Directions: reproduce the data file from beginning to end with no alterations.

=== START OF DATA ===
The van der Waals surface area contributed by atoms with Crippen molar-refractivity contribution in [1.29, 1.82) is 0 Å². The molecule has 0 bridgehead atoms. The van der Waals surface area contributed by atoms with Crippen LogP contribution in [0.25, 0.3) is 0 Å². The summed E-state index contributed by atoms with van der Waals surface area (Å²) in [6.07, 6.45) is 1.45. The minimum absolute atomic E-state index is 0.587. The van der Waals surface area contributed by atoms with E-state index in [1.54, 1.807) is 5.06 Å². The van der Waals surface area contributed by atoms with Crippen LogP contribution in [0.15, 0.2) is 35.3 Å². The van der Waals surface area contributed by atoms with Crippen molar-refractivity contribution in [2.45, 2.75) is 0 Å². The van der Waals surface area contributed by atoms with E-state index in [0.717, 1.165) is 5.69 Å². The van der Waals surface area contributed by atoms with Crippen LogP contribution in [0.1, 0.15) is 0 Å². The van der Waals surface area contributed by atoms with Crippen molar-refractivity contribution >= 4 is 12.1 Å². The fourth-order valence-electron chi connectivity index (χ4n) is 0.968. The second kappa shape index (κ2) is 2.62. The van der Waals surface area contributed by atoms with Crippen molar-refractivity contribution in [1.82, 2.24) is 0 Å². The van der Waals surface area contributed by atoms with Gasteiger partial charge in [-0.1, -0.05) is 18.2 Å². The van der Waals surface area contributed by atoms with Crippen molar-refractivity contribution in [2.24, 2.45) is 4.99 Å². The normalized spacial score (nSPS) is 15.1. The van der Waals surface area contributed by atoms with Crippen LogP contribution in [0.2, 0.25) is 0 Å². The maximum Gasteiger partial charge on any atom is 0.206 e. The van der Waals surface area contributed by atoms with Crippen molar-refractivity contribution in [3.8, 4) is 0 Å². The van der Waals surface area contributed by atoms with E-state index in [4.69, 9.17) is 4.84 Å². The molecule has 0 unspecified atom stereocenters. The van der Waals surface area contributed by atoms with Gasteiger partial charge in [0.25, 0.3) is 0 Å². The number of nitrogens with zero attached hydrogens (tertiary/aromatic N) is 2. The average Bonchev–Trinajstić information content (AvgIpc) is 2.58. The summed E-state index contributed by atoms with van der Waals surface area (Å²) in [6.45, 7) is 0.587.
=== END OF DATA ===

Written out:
The van der Waals surface area contributed by atoms with Crippen molar-refractivity contribution in [1.29, 1.82) is 0 Å². The molecule has 0 bridgehead atoms. The van der Waals surface area contributed by atoms with Crippen LogP contribution in [0.25, 0.3) is 0 Å². The summed E-state index contributed by atoms with van der Waals surface area (Å²) in [6.07, 6.45) is 1.45. The minimum absolute atomic E-state index is 0.587. The van der Waals surface area contributed by atoms with E-state index in [1.54, 1.807) is 5.06 Å². The van der Waals surface area contributed by atoms with Crippen LogP contribution in [0.15, 0.2) is 35.3 Å². The van der Waals surface area contributed by atoms with Crippen molar-refractivity contribution in [2.45, 2.75) is 0 Å². The van der Waals surface area contributed by atoms with E-state index in [0.717, 1.165) is 5.69 Å². The van der Waals surface area contributed by atoms with Crippen LogP contribution in [0.1, 0.15) is 0 Å². The van der Waals surface area contributed by atoms with Crippen molar-refractivity contribution >= 4 is 12.1 Å². The fourth-order valence-electron chi connectivity index (χ4n) is 0.968. The second kappa shape index (κ2) is 2.62. The van der Waals surface area contributed by atoms with Crippen molar-refractivity contribution in [1.82, 2.24) is 0 Å². The van der Waals surface area contributed by atoms with Gasteiger partial charge in [-0.1, -0.05) is 18.2 Å². The van der Waals surface area contributed by atoms with Crippen molar-refractivity contribution in [2.24, 2.45) is 4.99 Å². The normalized spacial score (nSPS) is 15.1. The van der Waals surface area contributed by atoms with Crippen LogP contribution in [0.2, 0.25) is 0 Å². The maximum Gasteiger partial charge on any atom is 0.206 e. The van der Waals surface area contributed by atoms with Crippen molar-refractivity contribution in [3.8, 4) is 0 Å². The van der Waals surface area contributed by atoms with E-state index in [4.69, 9.17) is 4.84 Å². The molecule has 0 unspecified atom stereocenters. The van der Waals surface area contributed by atoms with Gasteiger partial charge in [0.25, 0.3) is 0 Å². The number of nitrogens with zero attached hydrogens (tertiary/aromatic N) is 2. The average Bonchev–Trinajstić information content (AvgIpc) is 2.58. The summed E-state index contributed by atoms with van der Waals surface area (Å²) in [6.45, 7) is 0.587.